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Mar 6, 2018
I've been diagnosed with stage 4 metastatic breast cancer. How is this possible? I found out about this cancer purely by chance.
The "c" was discovered on September 16th, 2009. The next two months were a roller coaster. On September 17th I called my gynecologist, Dr. SG: a woman's dream doctor. Serious, but calm and ever compassionate. She examined me the next day and then pulled major strings in order to get me to the radiology place asap. She kept on reminding me that it could be nothing. Nothing. She basically said: "We have no way of knowing for sure right now, so why not go home and just enjoy your weekend." It was the perfect thing to say. After all, what can you do when you're in limbo?
The next Tuesday I had the mammogram, sonogram, and was carted off immediately to the radiologist's office who told me the results. All signs pointed to Stage 2 breast "c". I was in shock of course and instead of going to the next office to talk with the office administrators, I just zoned out and walked right out of the building! They had to call me on the cell phone in order to get me back there! They sent me upstairs to the breast surgeons who examined me again. One of them (Dr. T) was talking surgery, chemo, radiation and breast reconstruction! My hand was shaking uncontrollably, but I tried to write everything down. He made an appointment for me to see his protegee (Dr. A) the very next day. I couldn't stay with Dr. T because I do not have health insurance.
Unfortunately, Dr. A was the voice of doom, gloom, and unnecessary big needle talk. (Thank goodness I was supplied with Valium throughout my time with her.) At one point during our first meeting, I found myself pouring my heart out to her. I asked her if I could call her by her first name. She said no. I said, "Well, in that case, you can call me Dr. Laskowich" (in a fun way, of course.) She didn't think it was funny. (I told my mom this story and she was appalled at what I said. Oh well. I thought it was pretty funny. By the way, in case you aren't aware, I do have a doctorate!)
Next bad news: two days before my surgery, my PET scan shows that I am not stage 2. I have stage 4 metastatic breast "c". It's all over the place: my lymph nodes, liver, bones in my torso, stomach, abdomen. No more surgery. No more Dr. A, the breast surgeon.
Next chapter: I am referred to Dr. M - my calm, encouraging oncologist whose first words to me were: "This is highly treatable."
Dr. M.'s first course of action was actually NO CHEMO. Chemo was to be option number four! Unfortunately a couple of weeks later my blood tests showed that my liver enzymes had doubled within the space of a month. So chemo it is. But again, Dr. M's encouraging words - her absolute calm - just didn't make the situation seem so bad.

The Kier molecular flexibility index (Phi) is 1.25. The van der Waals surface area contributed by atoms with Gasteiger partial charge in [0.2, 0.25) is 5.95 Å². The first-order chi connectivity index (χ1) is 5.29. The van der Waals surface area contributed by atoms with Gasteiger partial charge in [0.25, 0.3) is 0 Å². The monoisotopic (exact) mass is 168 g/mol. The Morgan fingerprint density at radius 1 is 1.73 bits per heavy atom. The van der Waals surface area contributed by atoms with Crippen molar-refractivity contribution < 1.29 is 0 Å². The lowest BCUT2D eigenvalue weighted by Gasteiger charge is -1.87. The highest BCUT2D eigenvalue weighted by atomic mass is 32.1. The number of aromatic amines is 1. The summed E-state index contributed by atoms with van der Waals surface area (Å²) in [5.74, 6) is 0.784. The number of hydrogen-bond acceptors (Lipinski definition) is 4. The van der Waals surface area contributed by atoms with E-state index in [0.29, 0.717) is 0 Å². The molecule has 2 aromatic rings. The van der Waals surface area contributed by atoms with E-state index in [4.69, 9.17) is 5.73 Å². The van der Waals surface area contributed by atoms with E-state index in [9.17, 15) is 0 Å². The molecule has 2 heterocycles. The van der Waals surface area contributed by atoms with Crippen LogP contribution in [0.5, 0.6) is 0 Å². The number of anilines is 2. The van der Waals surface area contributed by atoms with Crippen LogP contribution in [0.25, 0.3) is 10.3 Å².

My chemo day is every Friday. I'm in the best of hands at the hospital's "Infusion Suite." We're trying it for three months and then we'll try another PET scan to see if there's some progress. Then we'll just take it from there.
When I first started this CaringBridge site I wrote the following words. They still ring true for me:
I try not to dwell on sappy things. That won't help. I try not to get too weepy (at least not in this website). That won't help either. Thank God for Valium! (Funny - with Dr. M, I didn't need Valium that much anymore.)
My friend Adria suggested a cancer party - that made me burst out laughing. I loved that!
If you'd like to leave a message for me, feel free. If you'd like to just take a look for the latest news, feel free to do that too. Whatever you feel comfortable with is fine with me.
My best friend Jim said a couple of things that keep me smiling. First of all, when I kept on getting one bad test result after another, he said "Well, at least you're consistent!" And then he said "All this bad news will only make your complete recovery all the more spectacular."
I'm moving ahead with that in mind.
NB: The above epistle was written years ago. Back when I started writing on CaringBridge.
Now it's April 2014.
So much has changed. Mostly for the better, believe it or not.
This is gonna sound either corny or just plain nuts - are you ready?
Cancer has been / is the best thing to happen to me.
In a way, it's been a "get out of jail free" card.
Aside from all the bad, rotten stuff...it has changed me. And I'm working on more change. But I'm slow.
Jim says that the most important thing is to keep moving forward. I agree. Move forward, keep learning.
My therapist, Madeline, reminds me that all around us is nothing. Nothing. Let's work on our insides.
I'm trying, but geez I'm slow. I read in a book: "We're all bozos on the bus." Amen! But I want to be a bozo that keeps trying to learn, and keeps trying to let go of things that don't truly matter. It's so hard!
Just when I vow to myself "I'm not gonna say anything dopey or hurtful today" then whoops! There I go agin'!
If I were to have a tombstone, I'd like it to say "Well, at least she tried!"
(That's not so bad, is it?)
Now, it's 2017. My mantras are pretty much the same: